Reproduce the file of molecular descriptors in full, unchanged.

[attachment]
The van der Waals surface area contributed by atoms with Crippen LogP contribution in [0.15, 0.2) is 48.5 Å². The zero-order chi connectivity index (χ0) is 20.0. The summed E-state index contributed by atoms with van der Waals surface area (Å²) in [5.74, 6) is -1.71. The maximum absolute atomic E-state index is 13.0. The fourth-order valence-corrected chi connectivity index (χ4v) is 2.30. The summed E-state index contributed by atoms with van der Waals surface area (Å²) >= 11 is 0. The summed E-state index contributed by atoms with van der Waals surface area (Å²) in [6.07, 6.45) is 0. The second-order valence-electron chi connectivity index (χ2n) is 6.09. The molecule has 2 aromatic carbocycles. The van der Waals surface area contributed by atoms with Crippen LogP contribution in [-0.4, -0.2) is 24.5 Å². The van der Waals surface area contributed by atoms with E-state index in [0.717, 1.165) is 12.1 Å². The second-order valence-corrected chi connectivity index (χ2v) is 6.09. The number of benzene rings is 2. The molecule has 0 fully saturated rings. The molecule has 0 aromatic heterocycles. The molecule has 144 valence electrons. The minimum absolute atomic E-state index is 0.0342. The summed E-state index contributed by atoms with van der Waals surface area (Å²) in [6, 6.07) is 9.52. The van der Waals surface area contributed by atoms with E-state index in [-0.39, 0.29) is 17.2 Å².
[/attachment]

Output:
The van der Waals surface area contributed by atoms with Crippen LogP contribution in [0.15, 0.2) is 48.5 Å². The zero-order chi connectivity index (χ0) is 20.0. The summed E-state index contributed by atoms with van der Waals surface area (Å²) in [5.74, 6) is -1.71. The maximum absolute atomic E-state index is 13.0. The fourth-order valence-corrected chi connectivity index (χ4v) is 2.30. The summed E-state index contributed by atoms with van der Waals surface area (Å²) >= 11 is 0. The summed E-state index contributed by atoms with van der Waals surface area (Å²) in [6.07, 6.45) is 0. The second-order valence-electron chi connectivity index (χ2n) is 6.09. The molecule has 2 aromatic carbocycles. The van der Waals surface area contributed by atoms with Crippen LogP contribution in [-0.4, -0.2) is 24.5 Å². The van der Waals surface area contributed by atoms with E-state index in [0.717, 1.165) is 12.1 Å². The second-order valence-corrected chi connectivity index (χ2v) is 6.09. The number of benzene rings is 2. The molecule has 0 fully saturated rings. The molecule has 0 aromatic heterocycles. The molecule has 144 valence electrons. The minimum absolute atomic E-state index is 0.0342. The summed E-state index contributed by atoms with van der Waals surface area (Å²) in [6, 6.07) is 9.52. The van der Waals surface area contributed by atoms with E-state index in [-0.39, 0.29) is 17.2 Å².